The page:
“I wish I could tell you we had unearthed some data or theory that said taking shorter players produced a certain type of ML player, but I can’t. It was just the way the draft fell. The main thing we do in the draft is is to try and find the best available player in that round. It just so happened that the best player in each round may have been a tick shorter than others in previous years. The way we look at it is we would much rather have a 5’10” player that can play as opposed to a 6’3″ player who can’t.”

In other words, there’s no apparently intentional logic that goes on here. In fact, they seem to specifically want to focus on baseball skills. So is it just coincidence?

One thing we’ve heard generally from this front office, including Hostetler on multiple occasions, is more of an emphasis on “ballplayers”. This is somewhat different than the multi-sport pure athletes that dominated the high rounds in the few years prior (see Courtney Hawkins, Keenyn Walker, Jared Mitchell, and even Tim Anderson). There could be a correlation there, but that would just be a guess.

So what if we go back to the drafts before the current, Hostetler-led regime? In the 2012 to 2014 period, the average height of the players taken was 6 feet, 1.5 inches. That is right around MLB average, and about an inch and a half more than the 2015-2016 period. So we have more evidence that the new approach from Hostetler and company ends up giving them shorter players, even if unintentionally.


What about the pitching side? Before I even checked the numbers, I asked Hostetler about this side of the field. In this case, he was more specific:

“In a perfect world, yes we would like taller pitchers. It’s easier to create angle and there usually is more projection in a taller pitcher. But if the 6 footer has premium stuff and is able to create angle then we’re fine with a shorter pitcher. We are open to adapting the stuff and pitch ability more than size.”

So with pitchers, they do like tall, though not as a dominant factor. Now let’s see what influence that may have had, in the end. Here is the 2015 draft:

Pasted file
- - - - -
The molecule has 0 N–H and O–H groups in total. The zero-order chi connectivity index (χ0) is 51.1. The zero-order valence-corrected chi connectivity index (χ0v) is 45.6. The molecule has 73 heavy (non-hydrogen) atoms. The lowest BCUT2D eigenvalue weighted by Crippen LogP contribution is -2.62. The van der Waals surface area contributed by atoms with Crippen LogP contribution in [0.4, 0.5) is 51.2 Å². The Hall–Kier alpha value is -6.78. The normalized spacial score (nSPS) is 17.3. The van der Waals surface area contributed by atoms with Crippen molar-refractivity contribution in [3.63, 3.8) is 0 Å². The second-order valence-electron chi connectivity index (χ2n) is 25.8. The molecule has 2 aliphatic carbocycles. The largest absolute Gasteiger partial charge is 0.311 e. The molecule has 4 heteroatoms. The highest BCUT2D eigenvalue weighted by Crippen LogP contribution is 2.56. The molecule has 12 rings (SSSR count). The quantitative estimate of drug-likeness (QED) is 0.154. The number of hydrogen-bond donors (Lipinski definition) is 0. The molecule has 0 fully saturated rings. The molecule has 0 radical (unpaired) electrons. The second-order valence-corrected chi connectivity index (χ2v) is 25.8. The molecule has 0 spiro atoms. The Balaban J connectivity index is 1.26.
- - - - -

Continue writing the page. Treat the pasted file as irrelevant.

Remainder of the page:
• The average pitcher selected and signed was 6 feet, 3.1 inches tall
  • Of 17 pitchers, only one was under 6 feet (Alex Katz at 5’10”), and just two more were listed at 6′ even (Carson Fulmer and Ryan Riga)
  • 11 of the 17 were 6’3″ or taller, which is to say, taller than average
  • The tallest was Taylore Cherry at 6’9″

And now 2016:

Looking across both years, you get an average height of just under 6’3″. So yes, that’s more length than the average MLB hurler, but only by maybe half or three-quarters of an inch. That’s not as significant a variance as we saw with position players, but it reflects what Hostetler said – they like taller pitchers, but it’s not the highest priority focus.

For comparison, looking at the 2012-2014 period under the previous regime, you get pretty much exactly 6’3″. So in the case of pitchers, the current scouting leadership doesn’t seem to be making changes that express themselves by height of signed players.

What is different and what isn’t?

The short story is, on the position player side, there appears to be a statistically meaningful tendency. The current White Sox approach ends up with shorter players drafted and signed, though it seems that is a side effect, not an intended outcome. On the pitching side, the team is right around average or perhaps a little on the tall side compared to all of MLB, and that has not varied with recent management changes.

When the 2017 draft comes around, keep an eye on the position players, and see if the trend continues.

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Filed under: Draft Coverage

Tags: Nick Hostetler